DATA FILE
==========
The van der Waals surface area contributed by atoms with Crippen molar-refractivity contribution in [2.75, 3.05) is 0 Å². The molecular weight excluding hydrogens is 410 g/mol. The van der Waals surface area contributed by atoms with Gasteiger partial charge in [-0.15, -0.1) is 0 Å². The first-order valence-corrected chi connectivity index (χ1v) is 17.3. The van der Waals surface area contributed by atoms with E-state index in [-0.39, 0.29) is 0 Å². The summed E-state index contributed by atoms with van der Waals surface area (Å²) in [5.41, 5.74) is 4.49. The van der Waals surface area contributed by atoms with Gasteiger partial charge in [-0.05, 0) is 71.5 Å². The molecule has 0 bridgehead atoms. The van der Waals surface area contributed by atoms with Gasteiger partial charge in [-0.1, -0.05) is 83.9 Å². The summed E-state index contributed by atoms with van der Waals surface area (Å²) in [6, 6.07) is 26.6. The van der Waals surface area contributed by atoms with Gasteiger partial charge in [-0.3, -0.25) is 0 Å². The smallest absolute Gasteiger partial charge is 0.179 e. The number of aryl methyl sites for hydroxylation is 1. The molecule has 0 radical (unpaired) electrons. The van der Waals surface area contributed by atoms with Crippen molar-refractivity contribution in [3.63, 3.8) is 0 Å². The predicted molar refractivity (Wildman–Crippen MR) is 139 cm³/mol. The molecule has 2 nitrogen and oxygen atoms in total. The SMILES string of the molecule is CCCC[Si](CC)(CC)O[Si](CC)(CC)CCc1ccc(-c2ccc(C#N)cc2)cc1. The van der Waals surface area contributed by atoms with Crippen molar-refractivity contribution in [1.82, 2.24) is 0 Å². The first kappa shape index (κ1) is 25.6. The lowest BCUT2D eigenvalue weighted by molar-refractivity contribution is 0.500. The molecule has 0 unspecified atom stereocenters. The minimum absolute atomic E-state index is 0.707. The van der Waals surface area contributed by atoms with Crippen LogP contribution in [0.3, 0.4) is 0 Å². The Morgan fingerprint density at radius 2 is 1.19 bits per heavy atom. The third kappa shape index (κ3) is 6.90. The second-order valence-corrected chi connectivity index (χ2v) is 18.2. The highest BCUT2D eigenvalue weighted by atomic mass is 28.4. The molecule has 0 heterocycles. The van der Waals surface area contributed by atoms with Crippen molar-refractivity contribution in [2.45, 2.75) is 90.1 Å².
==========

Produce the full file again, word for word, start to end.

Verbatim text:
The van der Waals surface area contributed by atoms with Crippen molar-refractivity contribution in [2.75, 3.05) is 0 Å². The molecular weight excluding hydrogens is 410 g/mol. The van der Waals surface area contributed by atoms with Gasteiger partial charge in [-0.15, -0.1) is 0 Å². The first-order valence-corrected chi connectivity index (χ1v) is 17.3. The van der Waals surface area contributed by atoms with E-state index in [-0.39, 0.29) is 0 Å². The summed E-state index contributed by atoms with van der Waals surface area (Å²) in [5.41, 5.74) is 4.49. The van der Waals surface area contributed by atoms with Gasteiger partial charge in [-0.05, 0) is 71.5 Å². The molecule has 0 bridgehead atoms. The van der Waals surface area contributed by atoms with Gasteiger partial charge in [-0.1, -0.05) is 83.9 Å². The summed E-state index contributed by atoms with van der Waals surface area (Å²) in [6, 6.07) is 26.6. The van der Waals surface area contributed by atoms with Gasteiger partial charge in [-0.3, -0.25) is 0 Å². The smallest absolute Gasteiger partial charge is 0.179 e. The number of aryl methyl sites for hydroxylation is 1. The molecule has 0 radical (unpaired) electrons. The van der Waals surface area contributed by atoms with Crippen molar-refractivity contribution in [3.63, 3.8) is 0 Å². The predicted molar refractivity (Wildman–Crippen MR) is 139 cm³/mol. The molecule has 2 nitrogen and oxygen atoms in total. The SMILES string of the molecule is CCCC[Si](CC)(CC)O[Si](CC)(CC)CCc1ccc(-c2ccc(C#N)cc2)cc1. The van der Waals surface area contributed by atoms with Crippen molar-refractivity contribution in [1.82, 2.24) is 0 Å². The first kappa shape index (κ1) is 25.6. The lowest BCUT2D eigenvalue weighted by molar-refractivity contribution is 0.500. The molecule has 0 unspecified atom stereocenters. The minimum absolute atomic E-state index is 0.707. The van der Waals surface area contributed by atoms with Crippen LogP contribution in [0.3, 0.4) is 0 Å². The Morgan fingerprint density at radius 2 is 1.19 bits per heavy atom. The third kappa shape index (κ3) is 6.90. The second-order valence-corrected chi connectivity index (χ2v) is 18.2. The highest BCUT2D eigenvalue weighted by atomic mass is 28.4. The molecule has 0 heterocycles. The van der Waals surface area contributed by atoms with Crippen molar-refractivity contribution in [2.45, 2.75) is 90.1 Å².